Do you link to books on Amazon but find it too much of a hassle to go in and create an affiliate link for it every time you do? Just link directly to the book and the master affiliate network’s code will make it an affiliate link for you.
Every merchant or product you ever link to will be turned into an affiliate link whenever possible, with no work or effort on your part once you’ve signed up and inserted the code. You get to focus solely on creating awesome content and getting visitors to your site.
Master affiliate networks aren’t for everyone
If you have time to dedicate to monetizing your site and large traffic volume, you’d probably be best served to directly apply for any affiliate programs you want to be associated with. If you can refer a high volume in sales, you’ll be able to argue with the merchants directly to receive higher commissions much like the master affiliate network does – only you won’t have a master affiliate network taking a cut of those higher commissions.
I’m one of those exceptions, however, I do use master affiliate networks as “backfill” because we focus on monetizing the merchants and/or products we have large traffic volume for and there are a ton of smaller programs we don’t have direct relationships with because our revenue with each individual merchant in those cases isn’t significant enough to spend the time creating that direct relationship. But when we use a master affiliate network for those cases, those smaller merchants we previously ignored can add up to more significant revenue.
Finding master affiliate networks
I was first turned onto VigLink back in April after they’d raised an impressive amount of funding and I interviewed their CEO as a result. Viglink boasts relationships with 12,500 merchants and is backed in part by Google Ventures.
I was intrigued by the concept of a master network and later was turned onto Skimlinks, which is a UK based operation with over 17,000 merchant partnerships – and an interesting additional program called Skimwords (which essentially will create affiliate links for specific words in addition to links).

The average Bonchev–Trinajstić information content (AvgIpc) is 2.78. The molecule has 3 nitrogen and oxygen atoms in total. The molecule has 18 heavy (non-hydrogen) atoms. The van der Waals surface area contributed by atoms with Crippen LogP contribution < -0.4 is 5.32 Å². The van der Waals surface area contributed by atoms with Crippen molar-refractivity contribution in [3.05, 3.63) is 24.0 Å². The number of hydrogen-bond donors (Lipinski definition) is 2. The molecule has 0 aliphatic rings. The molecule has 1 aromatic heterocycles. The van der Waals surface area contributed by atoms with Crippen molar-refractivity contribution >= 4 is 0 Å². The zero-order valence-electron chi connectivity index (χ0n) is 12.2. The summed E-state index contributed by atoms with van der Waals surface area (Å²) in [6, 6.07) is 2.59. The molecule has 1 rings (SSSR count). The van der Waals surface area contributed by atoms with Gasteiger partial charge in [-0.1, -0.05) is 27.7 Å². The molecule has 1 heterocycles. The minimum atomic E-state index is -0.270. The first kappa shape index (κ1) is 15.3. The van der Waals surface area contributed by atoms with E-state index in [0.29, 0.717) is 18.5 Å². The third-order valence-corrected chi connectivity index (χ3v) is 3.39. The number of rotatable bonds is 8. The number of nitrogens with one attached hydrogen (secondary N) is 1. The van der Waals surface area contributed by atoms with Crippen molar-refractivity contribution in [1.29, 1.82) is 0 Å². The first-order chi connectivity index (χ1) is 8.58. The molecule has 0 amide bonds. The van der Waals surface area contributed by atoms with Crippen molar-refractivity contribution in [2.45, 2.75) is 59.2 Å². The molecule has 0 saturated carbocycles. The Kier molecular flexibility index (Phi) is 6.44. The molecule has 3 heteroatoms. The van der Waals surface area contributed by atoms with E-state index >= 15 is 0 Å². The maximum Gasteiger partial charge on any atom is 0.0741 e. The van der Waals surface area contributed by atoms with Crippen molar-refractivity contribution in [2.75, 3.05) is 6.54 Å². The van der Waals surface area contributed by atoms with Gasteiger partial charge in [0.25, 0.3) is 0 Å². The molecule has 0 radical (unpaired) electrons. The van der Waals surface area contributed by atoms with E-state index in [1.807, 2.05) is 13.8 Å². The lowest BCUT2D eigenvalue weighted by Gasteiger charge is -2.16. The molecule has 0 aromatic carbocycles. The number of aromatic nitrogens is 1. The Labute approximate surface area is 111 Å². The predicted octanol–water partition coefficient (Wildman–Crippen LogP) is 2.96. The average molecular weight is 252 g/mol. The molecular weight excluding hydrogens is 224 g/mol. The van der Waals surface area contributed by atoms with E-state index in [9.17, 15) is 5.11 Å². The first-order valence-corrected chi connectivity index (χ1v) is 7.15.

Both networks are free to sign up for, both pay, both take a 25% cut of your commissions as a standard, both have detailed backend dashboards and both are considered reputable within the industry. In my opinion, which one will work the best for you will vary on a case by case basis.
Don’t forget the disclosure
As I mentioned in the post I did here on making money with product reviews, due to recent FTC guidelines, if you’re monetizing your blog with affiliate links – either directly OR through a master affiliate network – then you need to add a disclosure to your site stating as such. Skimlinks and VigLink both offer badges that you can add to your sidebar that will serve as that disclosure for you.
Latest posts by Rae Hoffman-Dolan (see all)
- Attend Conferences to Boost Business: Tips from Rae Hoffman - February 10, 2012
- Affiliate Marketing Made Simple (and Easy) - October 30, 2011
- Making Money With Your Blog From Product Reviews - July 31, 2011